Free Community College Education for All: A Good Idea?

There has been a lot of attention paid to community colleges all across the country. President George W. Bush talked about the importance of community colleges and their role in preparing an educated and trained workforce on numerous occasions. President Barack Obama has also talked a great deal about the importance of community colleges to the country's economy, preparing a workforce, and to provide access to higher education when so many of our citizens need it.

Certainly, we at Fulton-Montgomery Community College are pleased to be recognized by the President of the United States for the work we do. The faculty and staff at FM work hard every day to help students achieve their goals, to provide opportunities for those whom may not have had them in the past, and to act as a center for the community to gather, learn, and experience new ideas and culture on our campus.

Recently, President Obama announced his desire to provide a free community college education to anyone who would like one. He believes that such an initiative will increase student access to higher education and improve completion rates. While it is an admirable intention, I believe it is the wrong direction.

I am not convinced that the cost of a community college education is a barrier to many people who truly want a degree. FM's tuition is less than $4,000 per year. While there are fees, the cost of books, etc., that add to that cost, scholarships and financial aid can make a community college education attainable for almost everyone.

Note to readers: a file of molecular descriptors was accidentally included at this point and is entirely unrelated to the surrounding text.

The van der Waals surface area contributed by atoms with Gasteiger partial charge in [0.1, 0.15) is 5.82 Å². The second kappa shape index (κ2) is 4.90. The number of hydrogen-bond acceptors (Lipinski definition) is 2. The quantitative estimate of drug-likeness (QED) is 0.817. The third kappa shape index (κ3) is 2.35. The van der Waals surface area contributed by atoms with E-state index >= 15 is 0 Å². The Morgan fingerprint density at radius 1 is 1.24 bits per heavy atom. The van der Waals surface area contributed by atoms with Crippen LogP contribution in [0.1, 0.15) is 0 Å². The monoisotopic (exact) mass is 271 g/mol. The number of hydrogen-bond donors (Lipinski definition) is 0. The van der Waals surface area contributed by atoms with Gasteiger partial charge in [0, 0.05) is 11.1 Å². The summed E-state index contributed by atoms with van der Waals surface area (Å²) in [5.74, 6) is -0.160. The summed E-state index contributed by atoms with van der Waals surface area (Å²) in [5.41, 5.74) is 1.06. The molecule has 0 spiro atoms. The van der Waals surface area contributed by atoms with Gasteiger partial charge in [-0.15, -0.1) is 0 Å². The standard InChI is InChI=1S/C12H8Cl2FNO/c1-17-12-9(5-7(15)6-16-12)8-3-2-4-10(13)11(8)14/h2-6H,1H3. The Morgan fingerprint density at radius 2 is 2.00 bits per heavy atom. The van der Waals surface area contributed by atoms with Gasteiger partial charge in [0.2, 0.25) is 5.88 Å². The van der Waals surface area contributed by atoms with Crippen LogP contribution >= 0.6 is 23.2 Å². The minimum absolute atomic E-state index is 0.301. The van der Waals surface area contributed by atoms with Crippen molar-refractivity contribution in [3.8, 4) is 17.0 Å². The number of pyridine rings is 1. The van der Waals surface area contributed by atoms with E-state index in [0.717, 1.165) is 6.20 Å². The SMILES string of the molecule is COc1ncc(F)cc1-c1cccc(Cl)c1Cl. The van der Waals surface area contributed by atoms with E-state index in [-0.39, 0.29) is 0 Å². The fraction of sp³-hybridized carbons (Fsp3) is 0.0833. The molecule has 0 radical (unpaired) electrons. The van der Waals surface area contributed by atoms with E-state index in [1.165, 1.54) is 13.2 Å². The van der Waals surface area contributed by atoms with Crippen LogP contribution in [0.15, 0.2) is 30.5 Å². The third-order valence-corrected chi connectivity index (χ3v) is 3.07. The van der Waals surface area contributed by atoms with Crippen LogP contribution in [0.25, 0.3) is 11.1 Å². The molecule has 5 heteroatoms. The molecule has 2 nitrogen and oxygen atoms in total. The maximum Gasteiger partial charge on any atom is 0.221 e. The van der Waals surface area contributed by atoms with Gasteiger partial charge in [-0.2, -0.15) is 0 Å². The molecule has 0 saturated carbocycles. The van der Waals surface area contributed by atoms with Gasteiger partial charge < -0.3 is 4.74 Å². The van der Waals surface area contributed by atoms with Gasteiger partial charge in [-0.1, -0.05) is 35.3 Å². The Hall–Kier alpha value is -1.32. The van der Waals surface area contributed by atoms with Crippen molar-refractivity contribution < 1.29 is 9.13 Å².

The cost of providing a free community college education will be high for the federal government (although his proposal encourages a partnership with state funds as well) at a time when investment in people, infrastructure, or the future seems a difficult concept for many levels of government. It is highly unlikely that Congress will approve such an initiative.

I suspect that those who would benefit from a free community college education are those who would have attended college anyway. Since financial aid is based on income, it seems to me that providing a free community college education to everyone is more likely to support those who could afford the tuition at community colleges rather than those who cannot. Thus, I think that this initiative would benefit those who have resources instead of those who do not. If you want to help those who do not have the wealth to attend community colleges, modify the income requirements for financial aid.

Lastly, a college education is a voluntary experience. That is, no one is required to attend college like we are primary and secondary school (until the age of 16). Having a tuition free community college experience could turn community colleges into an extension of high school. Part of motivating students to succeed in college is that they have "some skin in the game." They are paying, at least some, of the costs. It just seems to be human nature that when you're paying (or your parents are paying) for something, you take it more seriously than when it is free.

I applaud the President's desire to have an educated citizenry in the United States. We have fallen behind many other industrialized nations. However, I suspect that there are more effective ways to encourage college success than to provide a free college experience to everyone.